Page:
Wednesday, June 16, 2010

Give us your best guess

The recent news concerning the oil mess in the gulf gives me another burst of ammunition concerning scale. Their issue is how much oil is spewing from the broken pipe in the sea floor? The problem is, no one actually knows. It's a matter of scale that, either no one can wrap their brain around, or, the equipment tasked to measure the flow is not capable of doing so accurately. That is assuming the equipment is working, or that it actually exists in the first place.

We see this problem in nearly all areas in our daily lives. Consider this. How often do you hear about a publicly funded project, a building repair let's say that actually comes in on time and at budget? It is a feat rarely accomplished. Often the time frame proves unwieldy or the price has skyrocketed beyond belief. If the companies that actually do this for a living can't get the estimates correct, how can we trust the measurements for anything that gets done? Aren't they the 'experts' after all?

How can a company such as Boeing/General Dynamics et al, that is in the defense contracting business for decades not be able to project the costs of producing a 'next generation fighter'? Every ten years it seems the next plane is offered and when it is finally produced it is billions and billions (say that like Carl Sagan) over cost. What have they learned about building these planes in the past? Apparently nothing at least respectful of accounting.

Perhaps no one actually keeps track of how much it cost to 'do it the last time'. Is it possible that there is no way to accurately track costs on such a scale? It is one thing to be off three to five percent on cost projections but to have a project fifty or more percent above a bid is absurd. If you submit a bid at a particular cost shouldn't you have to come in at that cost? If you can't, it shouldn't cost the taxpayers the balance, it should come from the coffers of the company that is doing the work. If the bid was wrong, that's a 'your problem'. How much would we save by doing business that way? Well, RT, the contractor would just cut corners to come under price, you say. I would rather pay for inspectors that dog their heels daily than pay for the billions and billions of cost overruns on all these projects. I'm fairly certain it would be cost effective in the long run. If you can't project the accurate costs of a project that costs billions of dollars how can you even be certain the monetary value of the company that is producing the work? Why would I trust that number?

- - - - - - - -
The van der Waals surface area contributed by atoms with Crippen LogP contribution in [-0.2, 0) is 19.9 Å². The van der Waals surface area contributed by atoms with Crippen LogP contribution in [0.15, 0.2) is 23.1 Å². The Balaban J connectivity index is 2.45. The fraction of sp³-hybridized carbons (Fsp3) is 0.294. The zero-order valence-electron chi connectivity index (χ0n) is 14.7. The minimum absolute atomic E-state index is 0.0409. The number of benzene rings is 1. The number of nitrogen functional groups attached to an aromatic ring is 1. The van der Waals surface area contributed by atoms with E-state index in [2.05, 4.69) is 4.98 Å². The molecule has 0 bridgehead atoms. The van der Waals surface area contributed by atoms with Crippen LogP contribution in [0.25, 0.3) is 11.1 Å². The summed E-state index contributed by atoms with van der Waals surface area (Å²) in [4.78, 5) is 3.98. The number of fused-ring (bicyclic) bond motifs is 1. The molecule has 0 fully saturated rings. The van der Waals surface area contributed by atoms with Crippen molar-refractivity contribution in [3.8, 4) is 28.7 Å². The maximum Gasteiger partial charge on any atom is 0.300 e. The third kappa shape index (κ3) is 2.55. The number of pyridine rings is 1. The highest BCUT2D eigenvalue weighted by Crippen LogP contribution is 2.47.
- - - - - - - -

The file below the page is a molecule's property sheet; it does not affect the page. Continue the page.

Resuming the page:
It's likely the way it is done currently is a group sits in a large room with a big conference table and just guesses at what the number is. The bigger the table the more potent they feel. Either that or they throw darts. Quite frankly, billions and billions doesn't make sense to the brain and therefore the number becomes meaningless which is something the brain can easily grasp. There are numbers and sizes that are just too large for the brain to comprehend.

That leads to the next question, where is all the missing matter in the universe? I'm sure we have a great answer to that one. (Dark matter and dark energy, it's dark so you can't see it. That's a safe out isn't it?)


  1. One possible answer to your last question can be found in the book "Before the Big Bang: A Prehistory of Our Universe" which I recently finished.

    Since it involves science, and I am north of 50 and never very good at science, I cannot tell you the answer, partly because no one is really certain about dark matter, plus I probably forgot after putting the book down.

    It is a worthwhile read, though. Perhaps Miracle Baby and BigFoot would be able to understand it better than I.

  2. I'll put them on it - Miracle Baby needs something new to conquer, as online classes conquered her. BigFoot is still at BSA Youth Leadership for another few days before an overnight stay to pack before leaving for BSA Camp Counseling all summer.

  3. As I work for a company that bids on and provides service to other companies, I can provide some insite. We often have difficulty in quoting projects because the customer hasn't even defined the work yet. There is often litte information to base a quote on and the customer is unconcerned about this detail. One a project is won and the work begins, the project definition changes, more work is added, more iterations, more features, etc. And the customer expects the cost to stay the same. Since the project was vaguely defined in the beginning, it's difficult to go back to the customer and say that the project didn't included item 8,9,10,etc. This is the frustration I face daily!

    BTW - I expected to see a blog on the burning of Touchdown Jesus. Any thoughts?

  4. Perhaps the Creator of the Universe is an art critic.

  5. Been there, done that with Notre Dame - no copycats need apply?